LOOKING to unleash your inner chef and finally master some Filipino dishes during this stay-at-home period? There’s a new cookbook with the premise of “easy” savory and sweet recipes from pork sisig to ginataang bilo bilo (rice balls in sweet coconut milk).
“The Easy Filipino Cookbook: 100 Classics Made Simple” — released on March 24 by Rockridge Press — comes from Roline Casper, a Pinay chef who owns Roline’s Uniquely Filipino in Vacaville, California.
“It is meant for the second generation of Filipino Americans who want to learn how to make the dishes they grew up eating [and] people who don’t really know our food but are curious,” Casper told the Asian Journal in an interview ahead of the launch. “What inspired me was being able to share our culture through this love of food and eating.”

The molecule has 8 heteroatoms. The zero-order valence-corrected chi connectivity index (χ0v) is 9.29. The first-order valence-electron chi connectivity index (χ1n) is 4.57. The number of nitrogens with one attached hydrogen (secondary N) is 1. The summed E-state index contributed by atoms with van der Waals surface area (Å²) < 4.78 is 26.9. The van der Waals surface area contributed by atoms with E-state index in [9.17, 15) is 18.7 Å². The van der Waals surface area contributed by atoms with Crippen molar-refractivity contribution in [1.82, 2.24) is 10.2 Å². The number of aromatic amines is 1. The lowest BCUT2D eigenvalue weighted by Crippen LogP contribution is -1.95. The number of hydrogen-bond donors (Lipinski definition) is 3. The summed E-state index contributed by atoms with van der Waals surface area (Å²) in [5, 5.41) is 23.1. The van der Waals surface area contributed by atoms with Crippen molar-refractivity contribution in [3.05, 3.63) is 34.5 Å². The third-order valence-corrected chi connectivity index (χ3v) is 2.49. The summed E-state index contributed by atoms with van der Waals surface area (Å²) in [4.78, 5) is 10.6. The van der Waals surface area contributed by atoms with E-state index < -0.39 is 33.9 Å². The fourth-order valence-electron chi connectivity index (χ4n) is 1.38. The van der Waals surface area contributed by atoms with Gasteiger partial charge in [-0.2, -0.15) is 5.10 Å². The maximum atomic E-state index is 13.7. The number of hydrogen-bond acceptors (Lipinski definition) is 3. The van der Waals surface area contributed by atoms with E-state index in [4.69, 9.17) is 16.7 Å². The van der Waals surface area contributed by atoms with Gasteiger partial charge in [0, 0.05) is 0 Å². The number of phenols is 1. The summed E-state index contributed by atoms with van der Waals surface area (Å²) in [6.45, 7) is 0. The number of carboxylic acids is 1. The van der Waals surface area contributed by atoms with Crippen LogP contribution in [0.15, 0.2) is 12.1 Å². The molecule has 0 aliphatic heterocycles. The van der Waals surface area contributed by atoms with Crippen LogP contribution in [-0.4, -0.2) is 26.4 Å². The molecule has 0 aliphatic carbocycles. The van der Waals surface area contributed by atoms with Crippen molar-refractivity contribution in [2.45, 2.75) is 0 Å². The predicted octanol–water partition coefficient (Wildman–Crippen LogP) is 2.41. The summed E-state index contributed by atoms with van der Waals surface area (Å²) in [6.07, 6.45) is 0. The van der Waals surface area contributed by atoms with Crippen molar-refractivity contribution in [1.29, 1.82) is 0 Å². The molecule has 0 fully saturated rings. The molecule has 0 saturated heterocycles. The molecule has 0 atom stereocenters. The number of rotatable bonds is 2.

Her title joins the library of Filipino cookbooks we’ve seen in the past two years, such as “The New Filipino Kitchen: Stories and Recipes from Around the Globe,” “I Am a Filipino And This is How We Cook,” and “The Filipino Instant Pot Cookbook: Classic and Modern Filipino Recipes for Your Electric Pressure Cooker,” to name a few.
The cookbook reflects a compilation of foods Casper grew up eating and learning to cook, as well as the memories of dishes served during family reunions and holidays.